In recent days many have focused a great deal of attention to the conditions under which migrants—including many children—are being held along the U.S.-Mexico border. Yet far fewer people are aware of the extent to which interrelated rights concerns crop up right here in Washington state. Student researchers at the UWCHR have set out to change that, through our Human Rights at Home project.
Some of this involves the careful analysis of government data about immigration enforcement, much of it secured through Freedom of Information Act requests to the Department of Homeland Security’s sub-agencies Immigration and Customs Enforcement (ICE) and Customs and Border Protection (CBP). This past year, for example, graduating senior Cristina Gamundi pored through accounts of arrests and prosecutions, and Francisca Gómez, a PhD student in Sociology, helped create maps showing how enforcement varies by county in our state.
Other times, this work involves quantitative analysis of data sets, such as the thousands of jail files obtained and analyzed in our quantitative study of the impact of detainers—requests by ICE to local jails—on the length of incarceration in Pierce County. That study found evidence that those wanted by ICE or CBP spent more than three times longer behind bars than others, even when researchers controlled for the severity of the offense committed.
Some of this work has helped drive historic change. This past April, we published twin reports on the human rights implications of ICE Air, based on our analysis of a never-before-released database of deportation flights with 1.7 million records. Among other things, these records showed that the government is deporting thousands who still have pending cases before the U.S. courts. In response, King County Executive Dow Constantine issued an Executive Order ceasing the use of Boeing Field for ICE flights. This made ours the first county in the nation to take such a step, though others are now considering following suit.
We’ve shared our research at the international level, too. Last December, PhD student Emily Willard presented one of our research reports to the Inter-American Commission of Human Rights in Washington DC, as part of a hearing dedicated to the plight of immigrant rights defenders in the contemporary U.S. Titled “Secret Police,” the report highlighted the way immigration authorities are using selective enforcement to retaliate against their critics.
ICE v. University of Washington
Sometimes, however, the fight comes to us. This year, we had the dubious honor of ourselves being targeted by Immigration and Customs Enforcement in response to a public records request we filed in rural Cowlitz County, Washington. In 2018 we learned that their youth jail is one of only three facilities nationwide authorized to hold unaccompanied immigrant minors for ICE for a period longer than 72 hours. ICE’s contract with the county specifies that the kids detained there include those whom ICE considers disruptive, or deems to be “chargeable as criminal”—but that’s an entirely different standard, of course, than having been convicted of a crime in a court of law.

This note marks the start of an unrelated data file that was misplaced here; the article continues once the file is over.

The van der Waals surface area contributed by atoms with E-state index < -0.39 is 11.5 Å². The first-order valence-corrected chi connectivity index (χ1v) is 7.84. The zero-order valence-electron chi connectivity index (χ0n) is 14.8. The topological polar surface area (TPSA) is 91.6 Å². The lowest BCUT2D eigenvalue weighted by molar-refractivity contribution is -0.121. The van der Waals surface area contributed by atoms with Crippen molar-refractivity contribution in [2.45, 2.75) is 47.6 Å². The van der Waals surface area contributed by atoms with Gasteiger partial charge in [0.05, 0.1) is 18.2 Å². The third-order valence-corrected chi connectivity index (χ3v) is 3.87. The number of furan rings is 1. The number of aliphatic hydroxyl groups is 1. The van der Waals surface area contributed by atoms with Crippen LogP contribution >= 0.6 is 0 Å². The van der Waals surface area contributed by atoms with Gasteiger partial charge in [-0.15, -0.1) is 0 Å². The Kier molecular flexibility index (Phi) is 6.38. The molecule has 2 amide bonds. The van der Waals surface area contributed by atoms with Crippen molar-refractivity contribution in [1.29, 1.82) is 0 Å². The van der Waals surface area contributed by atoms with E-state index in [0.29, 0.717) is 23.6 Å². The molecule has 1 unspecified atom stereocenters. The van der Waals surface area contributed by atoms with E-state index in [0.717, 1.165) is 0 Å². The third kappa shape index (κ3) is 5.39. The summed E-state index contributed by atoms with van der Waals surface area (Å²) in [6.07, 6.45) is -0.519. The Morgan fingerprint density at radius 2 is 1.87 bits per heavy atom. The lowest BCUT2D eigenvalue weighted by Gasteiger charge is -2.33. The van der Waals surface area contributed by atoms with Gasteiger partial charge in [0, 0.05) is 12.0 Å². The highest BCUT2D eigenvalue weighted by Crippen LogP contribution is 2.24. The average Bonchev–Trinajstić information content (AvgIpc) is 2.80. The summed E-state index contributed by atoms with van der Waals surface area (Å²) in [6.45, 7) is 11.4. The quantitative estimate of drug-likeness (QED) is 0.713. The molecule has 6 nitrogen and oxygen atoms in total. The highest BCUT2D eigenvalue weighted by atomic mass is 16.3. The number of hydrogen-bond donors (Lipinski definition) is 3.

Seeking to understand the situation further, we requested information under Washington’s public records law, which includes a provision granting Washington institutions of higher learning conducting research in the public benefit access to otherwise-confidential portions of inmates’ jail files. As Cowlitz County was preparing to release this information to us, ICE intervened, insisting that federal law prohibits the release of any information about any person held for ICE. This led Cowlitz to file a motion for declaratory judgment in state court earlier this year, naming UWCHR director Angelina Godoy and the University of Washington as defendants. More recently, ICE became a party to the case and is seeking its removal to federal court.
ICE is not alleging we have engaged in wrongdoing. But by seeking to fight us in federal court, they are compelling us to either withdraw the records request or engage in a battle to defend our right to the information about these unaccompanied children. In effect, they’re trying to treat a county jail in Washington state as a black site for jailing kids.
Our Center was founded ten years ago to advance the study and practice of human rights in our state; immigrant rights was one of the topic areas specifically named in our founding legislation. We’d prefer to be focused on research and teaching than on defending ourselves in court, but we’ll fight if we need to. We hope to have positive news to share with you on this front in our next Annual Report.
For updates visit the Human Rights at Home project page.